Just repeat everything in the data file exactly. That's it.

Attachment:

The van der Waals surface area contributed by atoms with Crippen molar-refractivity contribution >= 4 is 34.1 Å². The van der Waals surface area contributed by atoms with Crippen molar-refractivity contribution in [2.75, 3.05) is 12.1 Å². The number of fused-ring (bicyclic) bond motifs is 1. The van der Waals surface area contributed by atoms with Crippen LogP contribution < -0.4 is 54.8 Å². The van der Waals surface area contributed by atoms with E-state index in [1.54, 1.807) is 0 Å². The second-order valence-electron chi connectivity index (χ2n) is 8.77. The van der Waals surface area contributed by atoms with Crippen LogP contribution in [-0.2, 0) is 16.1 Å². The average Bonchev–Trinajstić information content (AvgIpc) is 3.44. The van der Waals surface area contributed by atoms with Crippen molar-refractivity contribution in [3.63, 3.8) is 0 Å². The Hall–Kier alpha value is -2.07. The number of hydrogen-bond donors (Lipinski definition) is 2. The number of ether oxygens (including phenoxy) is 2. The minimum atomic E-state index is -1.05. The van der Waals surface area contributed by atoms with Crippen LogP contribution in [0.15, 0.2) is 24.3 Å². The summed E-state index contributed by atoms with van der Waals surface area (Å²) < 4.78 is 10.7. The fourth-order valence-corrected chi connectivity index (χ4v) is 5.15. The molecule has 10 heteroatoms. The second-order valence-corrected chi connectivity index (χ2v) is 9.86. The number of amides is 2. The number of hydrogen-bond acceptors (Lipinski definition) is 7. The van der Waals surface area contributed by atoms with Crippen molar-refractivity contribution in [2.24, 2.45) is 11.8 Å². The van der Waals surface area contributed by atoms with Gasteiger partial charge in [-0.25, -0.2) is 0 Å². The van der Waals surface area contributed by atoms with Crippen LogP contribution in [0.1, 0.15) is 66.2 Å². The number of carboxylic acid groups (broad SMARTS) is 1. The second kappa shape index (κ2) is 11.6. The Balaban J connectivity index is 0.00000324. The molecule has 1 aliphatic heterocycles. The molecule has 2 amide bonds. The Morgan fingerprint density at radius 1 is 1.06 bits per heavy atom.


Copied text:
The van der Waals surface area contributed by atoms with Crippen molar-refractivity contribution >= 4 is 34.1 Å². The van der Waals surface area contributed by atoms with Crippen molar-refractivity contribution in [2.75, 3.05) is 12.1 Å². The number of fused-ring (bicyclic) bond motifs is 1. The van der Waals surface area contributed by atoms with Crippen LogP contribution < -0.4 is 54.8 Å². The van der Waals surface area contributed by atoms with E-state index in [1.54, 1.807) is 0 Å². The second-order valence-electron chi connectivity index (χ2n) is 8.77. The van der Waals surface area contributed by atoms with Crippen LogP contribution in [-0.2, 0) is 16.1 Å². The average Bonchev–Trinajstić information content (AvgIpc) is 3.44. The van der Waals surface area contributed by atoms with Crippen molar-refractivity contribution in [3.63, 3.8) is 0 Å². The Hall–Kier alpha value is -2.07. The number of hydrogen-bond donors (Lipinski definition) is 2. The number of ether oxygens (including phenoxy) is 2. The minimum atomic E-state index is -1.05. The van der Waals surface area contributed by atoms with Crippen LogP contribution in [0.15, 0.2) is 24.3 Å². The summed E-state index contributed by atoms with van der Waals surface area (Å²) < 4.78 is 10.7. The fourth-order valence-corrected chi connectivity index (χ4v) is 5.15. The molecule has 10 heteroatoms. The second-order valence-corrected chi connectivity index (χ2v) is 9.86. The number of amides is 2. The number of hydrogen-bond acceptors (Lipinski definition) is 7. The van der Waals surface area contributed by atoms with Crippen molar-refractivity contribution in [2.24, 2.45) is 11.8 Å². The van der Waals surface area contributed by atoms with Gasteiger partial charge in [-0.25, -0.2) is 0 Å². The van der Waals surface area contributed by atoms with Crippen LogP contribution in [0.1, 0.15) is 66.2 Å². The number of carboxylic acid groups (broad SMARTS) is 1. The second kappa shape index (κ2) is 11.6. The Balaban J connectivity index is 0.00000324. The molecule has 1 aliphatic heterocycles. The molecule has 2 amide bonds. The Morgan fingerprint density at radius 1 is 1.06 bits per heavy atom.